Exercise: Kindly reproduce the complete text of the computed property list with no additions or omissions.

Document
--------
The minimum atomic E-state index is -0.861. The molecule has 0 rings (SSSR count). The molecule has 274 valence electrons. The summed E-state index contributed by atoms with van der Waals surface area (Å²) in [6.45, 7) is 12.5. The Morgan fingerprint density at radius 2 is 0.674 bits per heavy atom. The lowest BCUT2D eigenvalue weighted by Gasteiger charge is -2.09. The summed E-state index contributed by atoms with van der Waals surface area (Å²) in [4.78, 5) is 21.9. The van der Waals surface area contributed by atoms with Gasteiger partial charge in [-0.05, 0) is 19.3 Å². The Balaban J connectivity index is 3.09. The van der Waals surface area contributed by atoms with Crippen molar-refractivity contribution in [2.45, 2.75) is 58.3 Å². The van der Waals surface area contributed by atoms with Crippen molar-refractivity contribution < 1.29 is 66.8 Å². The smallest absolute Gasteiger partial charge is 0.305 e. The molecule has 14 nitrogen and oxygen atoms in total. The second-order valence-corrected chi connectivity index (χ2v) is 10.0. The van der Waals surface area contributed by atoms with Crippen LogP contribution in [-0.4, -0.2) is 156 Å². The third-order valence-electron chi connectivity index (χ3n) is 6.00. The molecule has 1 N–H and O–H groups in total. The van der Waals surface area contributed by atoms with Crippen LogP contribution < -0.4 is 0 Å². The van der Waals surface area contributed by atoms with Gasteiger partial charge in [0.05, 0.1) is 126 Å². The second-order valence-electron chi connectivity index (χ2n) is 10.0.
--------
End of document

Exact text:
The minimum atomic E-state index is -0.861. The molecule has 0 rings (SSSR count). The molecule has 274 valence electrons. The summed E-state index contributed by atoms with van der Waals surface area (Å²) in [6.45, 7) is 12.5. The Morgan fingerprint density at radius 2 is 0.674 bits per heavy atom. The lowest BCUT2D eigenvalue weighted by Gasteiger charge is -2.09. The summed E-state index contributed by atoms with van der Waals surface area (Å²) in [4.78, 5) is 21.9. The van der Waals surface area contributed by atoms with Gasteiger partial charge in [-0.05, 0) is 19.3 Å². The Balaban J connectivity index is 3.09. The van der Waals surface area contributed by atoms with Crippen molar-refractivity contribution in [2.45, 2.75) is 58.3 Å². The van der Waals surface area contributed by atoms with Crippen molar-refractivity contribution < 1.29 is 66.8 Å². The smallest absolute Gasteiger partial charge is 0.305 e. The molecule has 14 nitrogen and oxygen atoms in total. The second-order valence-corrected chi connectivity index (χ2v) is 10.0. The van der Waals surface area contributed by atoms with Crippen LogP contribution in [-0.4, -0.2) is 156 Å². The third-order valence-electron chi connectivity index (χ3n) is 6.00. The molecule has 1 N–H and O–H groups in total. The van der Waals surface area contributed by atoms with Crippen LogP contribution < -0.4 is 0 Å². The van der Waals surface area contributed by atoms with Gasteiger partial charge in [0.05, 0.1) is 126 Å². The second-order valence-electron chi connectivity index (χ2n) is 10.0.